Around 1900, the most popular periodical for visual art, giving an entire style its name, was Jugend – Münchner illustrierte Wochenschrift für Kunst und Leben
[“Youth – Munich Illustrated Weekly for Art and Life”], published between 1896 and 1940. The illustrations in the magazine, which also ran satirical and critical texts, were direct commissions from the editors or reproductions of existing works. Among the artists featured prominently in Jugend
were Ferdinand Hodler (1853–1918), Lovis Corinth (1858–1925), or Marie Schnür (1869–1934).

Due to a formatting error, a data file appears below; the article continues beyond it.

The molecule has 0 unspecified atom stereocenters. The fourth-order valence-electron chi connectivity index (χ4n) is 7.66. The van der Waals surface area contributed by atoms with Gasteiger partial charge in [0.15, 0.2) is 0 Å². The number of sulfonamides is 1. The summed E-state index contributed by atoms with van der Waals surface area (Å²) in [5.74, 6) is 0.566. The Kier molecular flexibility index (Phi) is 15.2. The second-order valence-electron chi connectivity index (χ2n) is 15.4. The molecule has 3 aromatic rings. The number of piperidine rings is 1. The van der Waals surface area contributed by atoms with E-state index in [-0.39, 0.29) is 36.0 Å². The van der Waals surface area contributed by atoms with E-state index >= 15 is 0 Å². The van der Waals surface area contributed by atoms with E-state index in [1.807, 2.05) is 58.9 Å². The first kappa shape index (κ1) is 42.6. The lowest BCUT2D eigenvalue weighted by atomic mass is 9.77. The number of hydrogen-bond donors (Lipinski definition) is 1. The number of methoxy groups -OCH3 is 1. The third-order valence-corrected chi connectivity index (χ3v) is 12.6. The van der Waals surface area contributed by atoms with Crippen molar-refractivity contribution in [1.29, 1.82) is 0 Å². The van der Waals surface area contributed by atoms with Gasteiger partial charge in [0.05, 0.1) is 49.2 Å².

Seventeen-year-old Egon Schiele (1890–1918) noted in his cover design – never published by the magazine – in large red letters the magazine title and the year while leaving the issue number open: “JUGEND | 1907. №”. He portrayed the young girl in profile with her head slightly bowed. From under a slightly cocked eyebrow, she is looking upward from the corner of her eye, outside the picture. Her hair is loosely tied together with a pale violet scarf, the sleeve of her blouse of the same color is pushed up; the fingers, resting on her elbow, suggest a pose of folded arms. The design is executed in full detail and – unlike most of Schiele’s later work on paper – fully colored.